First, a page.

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How Do You Do Money? E., Editor

April 24, 2014
Personal Finance
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NerdWallet’s How Do You Do Money? series asks people from various walks of life to share their attitudes and approach to personal finance, with the goal of bringing transparency to discussions surrounding money. In this installment we speak with E., a 25-year-old web editor living in Auckland, New Zealand. This is how E. does money.

What do you do for your main source of income and how did you get into that line of work?

I am a web editor, so I spend my days writing, editing and tweeting. I studied communications, did internships, and one of those led to a part-time industry job, which turned into a full-time job after graduation.


About how much do you earn before taxes per year?

Between $50-60K. [Note: Here and elsewhere, E.’s figures are in New Zealand dollars. In this instance, it’s between $42,000 and $51,000 based on current exchange rates.]


Do you feel secure with that amount? If not, how much would make you feel secure?

“Secure” is an interesting word. I suppose so, but more would definitely not go amiss especially since I’ve been the main earner in my relationship for a while now and the cost of living here is pretty high. I don’t have a fixed amount in mind, though.


Do you have any savings goals?

My main goal is to be able to buy a house. (Houses are about seven or eight times the average income in this city…) Unfortunately, renting in Auckland is a pretty miserable proposition. The quality of housing here is unbelievably bad and we have a housing shortage overall. Renter or owner, everything is overpriced here. I’m not really sure what is going to happen on that front.


Wow, sounds like a tough situation. Are there any resources or tools you’ve used to learn about and manage your personal finances?

I used to read MSN Money and trawl their forums pretty extensively. Then I got into reading personal finance blogs. I’ve read a few personal finance books, but the web has really been it for me.


How was the topic of money approached in the home you grew up in? What factors do you think influenced that approach?

I’ve written a lot about my financial upbringing, most extensively in this post. My parents were very thrifty, rarely bought anything and always on sale. I knew they put away money for me in a savings account in my name from when I was very young, and I guess that’s how I grew up knowing that you should always save first. I think they also invested a small amount of money in shares on my behalf. I don’t ever remember any specific conversations explicitly about money, though.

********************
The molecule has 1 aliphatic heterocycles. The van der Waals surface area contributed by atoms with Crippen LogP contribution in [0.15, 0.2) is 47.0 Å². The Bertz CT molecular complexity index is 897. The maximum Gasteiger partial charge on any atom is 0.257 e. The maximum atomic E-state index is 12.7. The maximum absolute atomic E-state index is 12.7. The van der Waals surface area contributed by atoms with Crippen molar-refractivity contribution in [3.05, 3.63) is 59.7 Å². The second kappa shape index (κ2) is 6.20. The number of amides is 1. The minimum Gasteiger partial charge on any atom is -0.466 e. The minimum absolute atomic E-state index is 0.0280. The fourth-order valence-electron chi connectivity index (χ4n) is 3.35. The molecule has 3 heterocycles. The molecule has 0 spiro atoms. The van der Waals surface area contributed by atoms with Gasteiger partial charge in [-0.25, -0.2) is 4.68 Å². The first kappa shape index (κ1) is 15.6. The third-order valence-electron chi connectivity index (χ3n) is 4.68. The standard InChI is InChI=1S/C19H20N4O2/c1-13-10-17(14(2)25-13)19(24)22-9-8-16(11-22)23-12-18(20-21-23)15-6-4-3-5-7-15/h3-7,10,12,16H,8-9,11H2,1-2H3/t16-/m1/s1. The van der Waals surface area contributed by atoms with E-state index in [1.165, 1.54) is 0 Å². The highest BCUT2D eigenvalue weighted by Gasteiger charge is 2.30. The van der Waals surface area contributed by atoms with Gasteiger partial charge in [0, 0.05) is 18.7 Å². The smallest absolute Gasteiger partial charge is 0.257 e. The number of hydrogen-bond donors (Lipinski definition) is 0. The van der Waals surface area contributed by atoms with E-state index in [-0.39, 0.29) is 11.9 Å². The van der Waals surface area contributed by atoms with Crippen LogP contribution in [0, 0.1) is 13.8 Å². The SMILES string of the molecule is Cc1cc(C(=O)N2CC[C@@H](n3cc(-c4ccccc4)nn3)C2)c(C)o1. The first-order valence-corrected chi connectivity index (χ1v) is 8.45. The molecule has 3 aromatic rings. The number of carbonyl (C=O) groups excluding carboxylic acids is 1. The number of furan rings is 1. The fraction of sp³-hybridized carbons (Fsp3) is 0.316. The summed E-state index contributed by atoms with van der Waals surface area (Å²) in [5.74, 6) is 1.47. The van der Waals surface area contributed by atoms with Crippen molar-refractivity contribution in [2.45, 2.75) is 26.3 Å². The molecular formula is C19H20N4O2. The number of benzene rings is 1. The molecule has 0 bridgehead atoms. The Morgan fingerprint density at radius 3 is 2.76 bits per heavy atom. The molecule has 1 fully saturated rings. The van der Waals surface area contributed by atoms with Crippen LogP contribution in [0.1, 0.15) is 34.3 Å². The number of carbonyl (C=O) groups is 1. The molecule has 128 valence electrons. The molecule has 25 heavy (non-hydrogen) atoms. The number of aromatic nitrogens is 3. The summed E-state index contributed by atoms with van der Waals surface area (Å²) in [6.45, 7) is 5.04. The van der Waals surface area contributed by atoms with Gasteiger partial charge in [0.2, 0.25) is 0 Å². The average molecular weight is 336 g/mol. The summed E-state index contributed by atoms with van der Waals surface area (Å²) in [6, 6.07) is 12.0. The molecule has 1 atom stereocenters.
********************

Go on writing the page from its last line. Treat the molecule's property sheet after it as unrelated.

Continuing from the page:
How do you think that affected your attitude toward money and your personal finances?

Well, they set me up well—frugality and savings are ingrained in me. I never really knew anything about debt—my parents have been mortgage-free almost as long as I can remember—and so I’ve never really considered it as an option for anything beyond education or a house.

Has your approach toward personal finance changed from the time you left home and how so?

I have become a little more relaxed about spending. I earn more and can now afford to travel, for example, and to splurge on good food sometimes.


What is the best monetary investment you’ve made?

Travel. I took six months off in 2013 to travel around the world and it was a priceless experience.


Amazing, travel is a great investment! What monetary investment do you regret the most and why?

I don’t have any investments I regret. I do regret a horrific living situation a few years ago where I was the head tenant in a house of four people and wound up out $1,000 thanks to one particularly terrible flatmate.


What does financial stability mean to you?

A solid emergency fund. Being able to save with ease as income exceeds expenses by a decent margin. Not stressing out when the car needs an expensive fix/you get a huge dental bill. Having your net worth grow every month. Being employable—having valuable/marketable skills.


What financial accomplishment are you most proud of?

Being able to take a six-month trip overseas (and be valued enough to come back to my job afterward).

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Illustration by Brian Yee.